The philosopher and Brazilian politician Roberto Mangabeira Unger has written, “At every level the greatest obstacle to transforming the world is that we lack the clarity and imagination to conceive that it could be different.”
NEXUS, a unique effort throughout the Americas, has been a critical effort in getting Fulbright to have the clarity and imagination to conceive how our own efforts at research, international collaboration and cultural understanding can be different. You have invented a new model.
Jimi Hendrix was once asked if he were an inventor – of wawa, psychedelic music, rock and roll guitar. He always laughed when he heard those questions. He joked that fans and critics often fantasized that he had a “mad scientist approach” to music. But he believed art shouldn’t be reduced to strategies of invention. Instead, he said his music – all transformative art – is “just asking a lot of questions.”
As for those words? “Imagination,” Hendrix said, “is the key to my lyrics. The rest is painted with a little science fiction.”
Now, I am not a scientist, but I firmly believe a little fiction is actually critical to the question of climate change. Not the fiction of false belief and denial, but the fiction of what doesn’t exist now, but that we can imagine, the fiction that could become reality.
To address climate change, we must find ways to mobilize big, collective strategies for regulation, legislation and large-scale investment. That will take immense time, resources and collective will. Right now, that’s science fiction. But it’s a possibility. We have the imagination to make it reality.
We need a radically new narrative, profoundly difference approaches to leadership and the effectiveness of governments and civic organizations. We need to mobilize billions of people and change enough minds to make fundamental shifts in our behavior as consumers and global citizens.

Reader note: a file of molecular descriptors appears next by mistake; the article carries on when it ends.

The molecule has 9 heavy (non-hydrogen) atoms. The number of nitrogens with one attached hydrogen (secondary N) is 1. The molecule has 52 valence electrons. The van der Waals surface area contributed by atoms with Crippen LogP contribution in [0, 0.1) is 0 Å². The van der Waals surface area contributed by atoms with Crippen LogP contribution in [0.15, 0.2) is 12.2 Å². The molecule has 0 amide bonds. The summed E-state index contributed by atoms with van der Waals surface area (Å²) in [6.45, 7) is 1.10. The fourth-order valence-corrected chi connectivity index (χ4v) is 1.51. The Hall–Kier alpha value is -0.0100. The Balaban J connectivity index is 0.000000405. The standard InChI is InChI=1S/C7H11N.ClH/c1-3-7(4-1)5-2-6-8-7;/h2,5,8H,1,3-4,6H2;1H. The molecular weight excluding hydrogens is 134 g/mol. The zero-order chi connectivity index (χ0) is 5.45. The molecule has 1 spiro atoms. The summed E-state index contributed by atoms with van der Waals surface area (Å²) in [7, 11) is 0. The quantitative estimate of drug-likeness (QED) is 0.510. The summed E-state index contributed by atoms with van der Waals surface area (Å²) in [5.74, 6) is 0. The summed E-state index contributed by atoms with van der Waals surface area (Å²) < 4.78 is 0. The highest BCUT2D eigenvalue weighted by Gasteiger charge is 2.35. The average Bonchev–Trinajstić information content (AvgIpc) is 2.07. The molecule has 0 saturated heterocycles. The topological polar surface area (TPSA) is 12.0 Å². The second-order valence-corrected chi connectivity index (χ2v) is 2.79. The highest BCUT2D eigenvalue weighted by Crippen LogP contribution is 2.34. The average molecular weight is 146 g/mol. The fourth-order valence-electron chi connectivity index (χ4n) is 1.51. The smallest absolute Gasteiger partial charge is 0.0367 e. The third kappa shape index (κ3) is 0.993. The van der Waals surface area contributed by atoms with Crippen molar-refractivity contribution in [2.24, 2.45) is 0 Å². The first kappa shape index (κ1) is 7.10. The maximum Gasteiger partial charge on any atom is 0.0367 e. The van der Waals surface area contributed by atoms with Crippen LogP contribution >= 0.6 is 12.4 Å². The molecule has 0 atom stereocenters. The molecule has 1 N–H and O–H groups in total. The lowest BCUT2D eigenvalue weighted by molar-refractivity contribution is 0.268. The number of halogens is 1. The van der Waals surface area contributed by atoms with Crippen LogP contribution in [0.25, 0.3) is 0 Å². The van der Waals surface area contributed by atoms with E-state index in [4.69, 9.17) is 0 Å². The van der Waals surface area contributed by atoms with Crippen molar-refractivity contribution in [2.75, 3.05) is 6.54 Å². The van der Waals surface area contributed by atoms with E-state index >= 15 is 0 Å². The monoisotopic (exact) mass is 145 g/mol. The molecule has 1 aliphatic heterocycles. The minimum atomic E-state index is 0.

And in the meanwhile, as we work for such a wildly new story, we need to make urgent decisions now as individuals. We can make crucial progress by reducing our own carbon footprints voluntarily, by sharing the kind of monitoring and research, success stories and dead-ends that can quietly add up to a greater movement.
There is fascinating new thinking happening in how this new kind of climate story might become fact, not fantasy.
Whether we talk of Frankenstorms or droughts or other extremes, the threat of climate change, is often presented in narratives of doom.
But Dan Siegel, a noted UCLA psychologist, has done research to show that this might be counterproductive. What he’s discovering is that our cognitive behavior works through maps of neural activity in the brain.
He’s identified what he calls “me” maps and “we” maps of selfish vs.communal thinking and behavior. Dire environmental stories seem to trigger a fight/flight/fear response in us, making us nervous, but trapped and inactive, in a state of denial. But when our stories about the climate appeal to “we-maps” of our families and communities, and ultimately to the world itself, remarkably, our brains respond differently. They trigger us to behave optimistically, to get engaged, to take action.